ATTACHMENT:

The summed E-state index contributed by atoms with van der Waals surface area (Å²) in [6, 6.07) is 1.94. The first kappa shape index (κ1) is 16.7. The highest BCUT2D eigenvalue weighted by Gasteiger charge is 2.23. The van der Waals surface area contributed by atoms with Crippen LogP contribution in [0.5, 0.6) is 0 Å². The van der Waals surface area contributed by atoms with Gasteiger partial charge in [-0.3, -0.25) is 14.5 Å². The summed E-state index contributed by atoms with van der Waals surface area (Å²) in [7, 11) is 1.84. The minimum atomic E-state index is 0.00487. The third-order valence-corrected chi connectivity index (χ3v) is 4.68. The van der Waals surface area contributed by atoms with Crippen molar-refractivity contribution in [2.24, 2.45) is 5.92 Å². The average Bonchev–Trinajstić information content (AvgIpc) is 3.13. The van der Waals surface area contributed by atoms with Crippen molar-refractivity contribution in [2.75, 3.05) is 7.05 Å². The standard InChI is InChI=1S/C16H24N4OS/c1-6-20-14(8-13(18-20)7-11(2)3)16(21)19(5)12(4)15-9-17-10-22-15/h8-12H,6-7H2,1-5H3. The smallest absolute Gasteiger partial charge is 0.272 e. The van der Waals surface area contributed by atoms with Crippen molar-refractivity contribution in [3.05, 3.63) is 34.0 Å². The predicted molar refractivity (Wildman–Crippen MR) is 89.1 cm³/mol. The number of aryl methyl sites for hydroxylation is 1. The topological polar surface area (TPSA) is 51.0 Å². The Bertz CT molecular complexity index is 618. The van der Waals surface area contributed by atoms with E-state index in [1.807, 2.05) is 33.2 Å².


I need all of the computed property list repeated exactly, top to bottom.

The summed E-state index contributed by atoms with van der Waals surface area (Å²) in [6, 6.07) is 1.94. The first kappa shape index (κ1) is 16.7. The highest BCUT2D eigenvalue weighted by Gasteiger charge is 2.23. The van der Waals surface area contributed by atoms with Crippen LogP contribution in [0.5, 0.6) is 0 Å². The van der Waals surface area contributed by atoms with Gasteiger partial charge in [-0.3, -0.25) is 14.5 Å². The summed E-state index contributed by atoms with van der Waals surface area (Å²) in [7, 11) is 1.84. The minimum atomic E-state index is 0.00487. The third-order valence-corrected chi connectivity index (χ3v) is 4.68. The van der Waals surface area contributed by atoms with Crippen molar-refractivity contribution in [2.24, 2.45) is 5.92 Å². The average Bonchev–Trinajstić information content (AvgIpc) is 3.13. The van der Waals surface area contributed by atoms with Crippen molar-refractivity contribution in [2.75, 3.05) is 7.05 Å². The standard InChI is InChI=1S/C16H24N4OS/c1-6-20-14(8-13(18-20)7-11(2)3)16(21)19(5)12(4)15-9-17-10-22-15/h8-12H,6-7H2,1-5H3. The smallest absolute Gasteiger partial charge is 0.272 e. The van der Waals surface area contributed by atoms with Crippen molar-refractivity contribution in [3.05, 3.63) is 34.0 Å². The predicted molar refractivity (Wildman–Crippen MR) is 89.1 cm³/mol. The number of aryl methyl sites for hydroxylation is 1. The topological polar surface area (TPSA) is 51.0 Å². The Bertz CT molecular complexity index is 618. The van der Waals surface area contributed by atoms with E-state index in [1.807, 2.05) is 33.2 Å².